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DWI: How Much is Too Much? [Part 2]

In my previous blog post, I discussed the dangerous mindset that many Americans have taken when it comes to drinking and driving. To further impress upon you, my readers, the importance of recruiting a designated driver, I think it is important to consider some of the alcohol-related facts and figures. Alcohol is a depressant. This is a drug classification that implies that the substance will slow the central nervous system. That is to say that a person under the influence of a depressant will have reduced motor coordination, will react more slowly to stimuli, and will have reduce brain processing skills. Taking in too much of a depressant drug can result in the respiratory system slowing to potentially fatal levels. Hence the reason that alcohol overdose can lead to comas and death.

In order to understand just how much you can have to drink before you reach the legal intoxication level, you must realize that not all drinks are equal. A bottle of beer, for instance, is not the same as a tumbler glass of vodka on the rocks. Twelve ounces of beer is the equivalent of five ounces of wine or just 1.5 ounces of liquor.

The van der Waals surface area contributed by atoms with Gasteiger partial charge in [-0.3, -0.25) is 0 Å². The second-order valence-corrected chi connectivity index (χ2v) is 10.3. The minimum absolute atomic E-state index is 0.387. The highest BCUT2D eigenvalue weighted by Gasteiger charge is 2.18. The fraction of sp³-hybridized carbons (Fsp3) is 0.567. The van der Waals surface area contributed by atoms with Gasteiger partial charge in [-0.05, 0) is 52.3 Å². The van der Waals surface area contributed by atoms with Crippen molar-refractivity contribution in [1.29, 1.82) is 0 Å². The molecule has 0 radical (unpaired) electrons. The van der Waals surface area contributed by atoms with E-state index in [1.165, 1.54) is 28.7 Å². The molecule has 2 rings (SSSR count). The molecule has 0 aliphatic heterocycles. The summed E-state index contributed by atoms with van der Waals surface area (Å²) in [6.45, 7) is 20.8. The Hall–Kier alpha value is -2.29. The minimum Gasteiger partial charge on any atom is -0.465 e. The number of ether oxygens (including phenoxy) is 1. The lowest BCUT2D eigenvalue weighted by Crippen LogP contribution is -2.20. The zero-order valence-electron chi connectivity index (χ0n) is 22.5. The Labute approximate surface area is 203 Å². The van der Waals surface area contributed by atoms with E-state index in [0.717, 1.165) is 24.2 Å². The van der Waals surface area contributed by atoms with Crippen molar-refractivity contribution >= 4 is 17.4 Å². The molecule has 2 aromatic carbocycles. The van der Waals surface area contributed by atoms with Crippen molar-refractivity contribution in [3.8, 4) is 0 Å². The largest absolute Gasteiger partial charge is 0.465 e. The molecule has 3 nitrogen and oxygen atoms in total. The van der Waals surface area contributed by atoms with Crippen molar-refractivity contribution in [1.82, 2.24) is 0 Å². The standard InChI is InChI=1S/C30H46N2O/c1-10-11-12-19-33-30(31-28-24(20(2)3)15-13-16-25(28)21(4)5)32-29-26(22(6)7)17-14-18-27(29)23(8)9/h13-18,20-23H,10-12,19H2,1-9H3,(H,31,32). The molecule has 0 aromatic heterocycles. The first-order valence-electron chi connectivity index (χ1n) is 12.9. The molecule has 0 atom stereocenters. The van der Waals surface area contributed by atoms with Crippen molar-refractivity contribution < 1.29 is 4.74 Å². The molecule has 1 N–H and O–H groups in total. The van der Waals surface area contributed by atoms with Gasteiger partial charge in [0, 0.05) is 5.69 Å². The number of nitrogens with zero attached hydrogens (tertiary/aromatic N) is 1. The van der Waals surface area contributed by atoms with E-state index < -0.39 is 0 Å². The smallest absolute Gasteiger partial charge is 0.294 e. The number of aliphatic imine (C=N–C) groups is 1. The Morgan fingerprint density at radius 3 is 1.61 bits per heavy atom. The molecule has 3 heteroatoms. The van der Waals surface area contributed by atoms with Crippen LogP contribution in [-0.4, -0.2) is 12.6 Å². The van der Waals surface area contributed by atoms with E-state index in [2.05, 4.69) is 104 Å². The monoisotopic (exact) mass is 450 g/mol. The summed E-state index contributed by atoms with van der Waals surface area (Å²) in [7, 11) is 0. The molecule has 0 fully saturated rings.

Consider a male (200 pounds) and female (150 pounds) going out for a few drinks. If she has four small glasses of wine and he has four beers, she will have a BAC of .135 and he would also be beyond the legal limit at .087 BAC.

So, legally, the man might be able to drive after three drinks, but remember that even at much lower BAC, driving can be impaired. At .05 BAC, a person will demonstrate exaggerated emotions, a decrease in reaction time and impaired judgment. That man would easily reach this level after his third drink.

It is also important to understand that it takes a long time for a person to burn off the alcohol in his or her system. For each hour that passes, the body’s BAC drops by .015. In other words that woman, having had four drinks, could not legally drive for more than three hours after her last drink (.015 * 3 = .045; .135 -.045= .09). Worse yet, there are often people still drunk while driving to the office in the morning. A person that goes out and binge drinks in the evening, sleeps a few hours, and then makes the commute to work can easily still fall beyond the legal level of intoxication when reaching the office.

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